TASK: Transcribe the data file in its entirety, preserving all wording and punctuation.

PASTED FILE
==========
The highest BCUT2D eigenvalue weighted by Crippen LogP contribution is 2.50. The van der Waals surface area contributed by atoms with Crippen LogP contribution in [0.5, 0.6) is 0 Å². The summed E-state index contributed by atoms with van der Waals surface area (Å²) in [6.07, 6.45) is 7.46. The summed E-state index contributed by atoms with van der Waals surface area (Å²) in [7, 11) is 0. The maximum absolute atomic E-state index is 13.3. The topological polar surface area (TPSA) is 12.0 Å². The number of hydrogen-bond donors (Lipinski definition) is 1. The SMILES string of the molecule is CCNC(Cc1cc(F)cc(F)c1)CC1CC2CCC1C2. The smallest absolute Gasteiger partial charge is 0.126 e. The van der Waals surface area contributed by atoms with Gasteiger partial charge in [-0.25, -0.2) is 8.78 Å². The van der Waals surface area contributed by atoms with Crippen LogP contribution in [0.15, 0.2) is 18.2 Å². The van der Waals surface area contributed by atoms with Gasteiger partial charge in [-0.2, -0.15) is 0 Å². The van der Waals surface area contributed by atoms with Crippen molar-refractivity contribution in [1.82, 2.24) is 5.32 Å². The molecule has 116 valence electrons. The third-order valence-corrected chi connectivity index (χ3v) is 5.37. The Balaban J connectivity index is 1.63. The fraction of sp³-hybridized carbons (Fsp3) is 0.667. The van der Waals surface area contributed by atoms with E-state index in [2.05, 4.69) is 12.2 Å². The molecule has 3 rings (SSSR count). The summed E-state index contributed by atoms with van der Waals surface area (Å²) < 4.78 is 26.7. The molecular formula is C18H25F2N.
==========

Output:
The highest BCUT2D eigenvalue weighted by Crippen LogP contribution is 2.50. The van der Waals surface area contributed by atoms with Crippen LogP contribution in [0.5, 0.6) is 0 Å². The summed E-state index contributed by atoms with van der Waals surface area (Å²) in [6.07, 6.45) is 7.46. The summed E-state index contributed by atoms with van der Waals surface area (Å²) in [7, 11) is 0. The maximum absolute atomic E-state index is 13.3. The topological polar surface area (TPSA) is 12.0 Å². The number of hydrogen-bond donors (Lipinski definition) is 1. The SMILES string of the molecule is CCNC(Cc1cc(F)cc(F)c1)CC1CC2CCC1C2. The smallest absolute Gasteiger partial charge is 0.126 e. The van der Waals surface area contributed by atoms with Gasteiger partial charge in [-0.25, -0.2) is 8.78 Å². The van der Waals surface area contributed by atoms with Crippen LogP contribution in [0.15, 0.2) is 18.2 Å². The van der Waals surface area contributed by atoms with Gasteiger partial charge in [-0.2, -0.15) is 0 Å². The van der Waals surface area contributed by atoms with Crippen molar-refractivity contribution in [1.82, 2.24) is 5.32 Å². The molecule has 116 valence electrons. The third-order valence-corrected chi connectivity index (χ3v) is 5.37. The Balaban J connectivity index is 1.63. The fraction of sp³-hybridized carbons (Fsp3) is 0.667. The van der Waals surface area contributed by atoms with E-state index in [2.05, 4.69) is 12.2 Å². The molecule has 3 rings (SSSR count). The summed E-state index contributed by atoms with van der Waals surface area (Å²) < 4.78 is 26.7. The molecular formula is C18H25F2N.